“There is not a religious component to this event,” Pastor Neeta Nichols told the newspaper. “Part of our ministry in Dearborn is to invite the community to let them know we’re here. We’re offering various kinds of programming, fun opportunities, so what we can be engaged with the community.”

Others aren’t so sure.

“It would be one thing if this were an Easter egg hunt in an otherwise secular setting,” said Greg Lipper, senior litigation counsel at Americans United for Separation of Church and State. “But this invitation was for an Easter egg hunt at a Christian church — and so the event has much clearer religious connotations. Context matters.”

How’s this for context? Ten Muslim students at a Maryland public school last year demanded — and received — time off from studies so they could perform their traditional prayers on school property, according to The Washington Post.

Closer to home, in April 2013, the Michigan chapter of the Council on American-Islamic Relations lodged a complaint against the Dearborn School District, saying it didn’t accommodate Muslim students wishing to participate in prayer on school grounds.

The district caved, according to Arab-American News.

Muslims have even demanded — and received — rooms set aside for prayer in Catholic schools, Fox News reported.

If the separation of church and state has any validity, it has to apply to everyone. No one, no matter what his or her religion, can have it both ways.


And wait, yet another pathetic story of how Muslims are using their chosen barbaric ways to make a point regarding their religion and the fanaticism that they bring to it!!!

For Discussing Christian Customs; Young Christian Boy Lost His Life.

While talking about Easter holidays and fasting in Christian custom 22 years old Christian Sunny Hyder was shoot down by an extremist security guard. –

 Sunny Hyder was working as a sweeper in Bank Islami in Lahore. While talking about Easter holidays and fasting in Christian custom the security guard, Umar Farooq open fire at his head and shouted that Sunny attempted suicide. Noulakha Police station took notice of the incident, the security guard was arrested and Sunny’s corpse was recovered for further investigation.

This incident is based on religious debate and intolerance. According to Hyder Masih, father of the executed victim there was a dispute between his son and security guard, Umar Farooq from Khushab. Few days ago Sunny shared his problem with his father but his father didn’t took it seriously.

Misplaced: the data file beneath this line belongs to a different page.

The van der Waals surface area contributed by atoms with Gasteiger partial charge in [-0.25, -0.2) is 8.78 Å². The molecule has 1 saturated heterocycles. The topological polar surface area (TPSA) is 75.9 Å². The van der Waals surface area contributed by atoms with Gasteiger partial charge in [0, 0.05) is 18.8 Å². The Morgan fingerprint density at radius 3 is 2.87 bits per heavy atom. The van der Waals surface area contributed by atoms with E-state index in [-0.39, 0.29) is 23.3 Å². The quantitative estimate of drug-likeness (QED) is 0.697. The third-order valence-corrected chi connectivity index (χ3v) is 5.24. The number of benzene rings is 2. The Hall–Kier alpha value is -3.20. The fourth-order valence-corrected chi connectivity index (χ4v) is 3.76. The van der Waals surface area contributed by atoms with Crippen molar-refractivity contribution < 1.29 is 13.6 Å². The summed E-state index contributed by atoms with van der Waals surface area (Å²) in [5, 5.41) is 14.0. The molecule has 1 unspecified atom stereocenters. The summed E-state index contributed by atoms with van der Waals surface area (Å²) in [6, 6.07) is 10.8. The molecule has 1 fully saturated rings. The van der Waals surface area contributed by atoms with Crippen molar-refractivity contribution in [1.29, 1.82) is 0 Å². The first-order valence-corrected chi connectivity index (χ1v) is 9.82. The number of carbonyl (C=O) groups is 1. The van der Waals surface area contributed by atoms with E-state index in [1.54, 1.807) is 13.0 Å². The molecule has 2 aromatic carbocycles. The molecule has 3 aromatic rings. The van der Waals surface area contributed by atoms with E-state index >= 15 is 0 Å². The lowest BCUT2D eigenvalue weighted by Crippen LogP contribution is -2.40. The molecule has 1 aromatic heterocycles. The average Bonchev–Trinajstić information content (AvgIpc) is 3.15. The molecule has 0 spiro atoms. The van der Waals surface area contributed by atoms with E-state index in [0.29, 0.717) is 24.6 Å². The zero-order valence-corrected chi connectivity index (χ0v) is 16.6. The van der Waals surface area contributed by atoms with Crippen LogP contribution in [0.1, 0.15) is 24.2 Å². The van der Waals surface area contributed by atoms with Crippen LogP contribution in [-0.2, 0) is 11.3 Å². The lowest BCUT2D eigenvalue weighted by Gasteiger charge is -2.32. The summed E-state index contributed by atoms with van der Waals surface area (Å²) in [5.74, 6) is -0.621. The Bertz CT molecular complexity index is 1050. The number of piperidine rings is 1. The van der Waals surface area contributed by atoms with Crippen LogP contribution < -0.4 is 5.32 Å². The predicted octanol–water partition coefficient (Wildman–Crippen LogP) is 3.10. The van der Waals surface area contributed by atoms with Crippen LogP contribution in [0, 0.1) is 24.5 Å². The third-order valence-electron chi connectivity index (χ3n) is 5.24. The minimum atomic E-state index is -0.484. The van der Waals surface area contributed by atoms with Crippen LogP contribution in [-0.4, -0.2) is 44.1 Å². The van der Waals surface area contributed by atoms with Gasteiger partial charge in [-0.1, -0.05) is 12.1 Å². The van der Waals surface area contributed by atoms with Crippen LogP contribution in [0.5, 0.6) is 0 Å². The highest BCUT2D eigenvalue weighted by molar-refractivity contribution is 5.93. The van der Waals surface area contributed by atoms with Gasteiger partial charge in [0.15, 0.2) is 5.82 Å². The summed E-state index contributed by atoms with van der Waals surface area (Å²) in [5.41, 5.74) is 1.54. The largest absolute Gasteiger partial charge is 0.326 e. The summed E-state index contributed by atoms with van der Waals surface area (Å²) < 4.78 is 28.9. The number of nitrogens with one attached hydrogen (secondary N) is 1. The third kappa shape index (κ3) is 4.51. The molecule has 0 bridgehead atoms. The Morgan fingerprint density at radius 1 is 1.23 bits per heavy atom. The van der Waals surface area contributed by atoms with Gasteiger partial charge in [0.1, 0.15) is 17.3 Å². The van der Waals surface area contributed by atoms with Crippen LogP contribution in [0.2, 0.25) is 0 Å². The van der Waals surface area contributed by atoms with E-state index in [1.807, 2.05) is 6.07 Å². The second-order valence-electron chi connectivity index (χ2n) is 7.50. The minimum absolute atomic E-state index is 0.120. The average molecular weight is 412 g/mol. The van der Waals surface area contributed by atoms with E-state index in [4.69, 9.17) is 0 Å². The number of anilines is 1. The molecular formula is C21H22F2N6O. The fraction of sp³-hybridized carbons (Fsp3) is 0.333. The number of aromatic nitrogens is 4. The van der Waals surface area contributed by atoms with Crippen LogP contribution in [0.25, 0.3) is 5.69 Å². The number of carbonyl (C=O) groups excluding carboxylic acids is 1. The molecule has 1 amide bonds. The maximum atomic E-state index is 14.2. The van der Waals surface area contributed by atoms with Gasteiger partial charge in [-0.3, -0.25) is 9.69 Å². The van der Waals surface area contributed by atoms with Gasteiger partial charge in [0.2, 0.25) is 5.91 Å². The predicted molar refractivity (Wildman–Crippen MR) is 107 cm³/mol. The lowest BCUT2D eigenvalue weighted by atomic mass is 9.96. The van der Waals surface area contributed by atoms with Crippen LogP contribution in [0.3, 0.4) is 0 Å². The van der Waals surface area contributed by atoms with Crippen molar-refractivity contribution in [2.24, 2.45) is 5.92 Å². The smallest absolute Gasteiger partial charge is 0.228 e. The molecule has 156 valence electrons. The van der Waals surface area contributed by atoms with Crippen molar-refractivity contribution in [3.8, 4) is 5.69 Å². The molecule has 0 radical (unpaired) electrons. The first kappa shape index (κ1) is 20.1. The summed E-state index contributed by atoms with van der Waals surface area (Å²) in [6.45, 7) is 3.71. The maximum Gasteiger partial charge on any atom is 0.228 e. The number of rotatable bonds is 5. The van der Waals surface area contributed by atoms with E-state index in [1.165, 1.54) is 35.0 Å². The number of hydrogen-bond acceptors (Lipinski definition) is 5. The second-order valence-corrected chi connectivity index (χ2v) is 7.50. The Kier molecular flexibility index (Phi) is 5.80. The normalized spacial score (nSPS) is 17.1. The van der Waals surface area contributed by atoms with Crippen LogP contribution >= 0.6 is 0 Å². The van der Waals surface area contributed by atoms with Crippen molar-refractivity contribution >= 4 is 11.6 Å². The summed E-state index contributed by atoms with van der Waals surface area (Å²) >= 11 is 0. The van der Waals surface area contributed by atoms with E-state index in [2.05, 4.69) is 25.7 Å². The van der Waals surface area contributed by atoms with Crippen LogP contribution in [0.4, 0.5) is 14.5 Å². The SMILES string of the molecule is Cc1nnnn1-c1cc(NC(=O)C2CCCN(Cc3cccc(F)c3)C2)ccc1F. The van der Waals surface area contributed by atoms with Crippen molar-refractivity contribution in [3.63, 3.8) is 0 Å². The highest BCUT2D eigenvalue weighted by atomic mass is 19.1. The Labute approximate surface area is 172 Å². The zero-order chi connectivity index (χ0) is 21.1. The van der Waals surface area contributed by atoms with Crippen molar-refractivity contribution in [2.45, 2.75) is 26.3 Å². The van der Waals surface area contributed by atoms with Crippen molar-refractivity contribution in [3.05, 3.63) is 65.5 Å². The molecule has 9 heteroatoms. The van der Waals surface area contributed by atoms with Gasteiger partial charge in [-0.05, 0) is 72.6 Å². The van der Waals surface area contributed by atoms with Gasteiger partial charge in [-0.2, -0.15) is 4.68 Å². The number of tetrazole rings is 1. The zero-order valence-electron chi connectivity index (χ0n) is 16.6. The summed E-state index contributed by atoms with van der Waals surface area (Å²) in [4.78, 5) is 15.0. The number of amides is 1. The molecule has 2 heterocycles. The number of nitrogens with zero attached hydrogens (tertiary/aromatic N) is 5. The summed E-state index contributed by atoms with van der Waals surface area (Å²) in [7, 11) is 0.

Sunny Hyder’s body was found on sofa in under construction building and the door was locked from inside. According to police it was a suicide. But the facts and evidences of struggle forced to file FIR against Umar Farooq, FIR no. is 255/14. Victim’s parents seek justices for their late son, who was executed on the name of religion. –

***In a synopsis from my point of view and hopefully not offensive to anyone.

In our society today it seems as though we have lost sight of our own traditions, culture and values.  We are so overwhelmed with not wanting to offend any group or person that we end up offending our own and cheat our children out of any CONSISTENT belief system.

The minority has the voice now in America and it’s all a matter of personal opinion on who exactly the minority is.  The sad thing that is taking place is that we are allowing so many trivial people who scream injustice at how we treat their culture that we end up  robbing our own children of theirs.  This country was not founded on Muslim or Islamic religion therefor it shouldn’t be or have to be a “GIVEN” that we accept it.  After all Muslims do NOT ACCEPT our religions in their country, they even execute people for practicing it or even discussing it in some instance: like we read above.

Lets take back our right to instill values and religion into our children which were started generations ago.  If Muslims or any other religion want to infiltrate and change our educational system or religious system then let them do it in their own schools and churches or mosques. Let them spend their own dollars in building these facilities and let us keep our money to put into our children and educating them about CHRIST!   Don’t force us to put your shit into our schools and into our childrens brains that it’s ok to kill, and take away timeless traditions (easter egg hunts) just for sating your bithching.   I think we’ve tolerated enough and it’s time to say ENOUGH is ENOUGH!  I’d like your feedback on this please.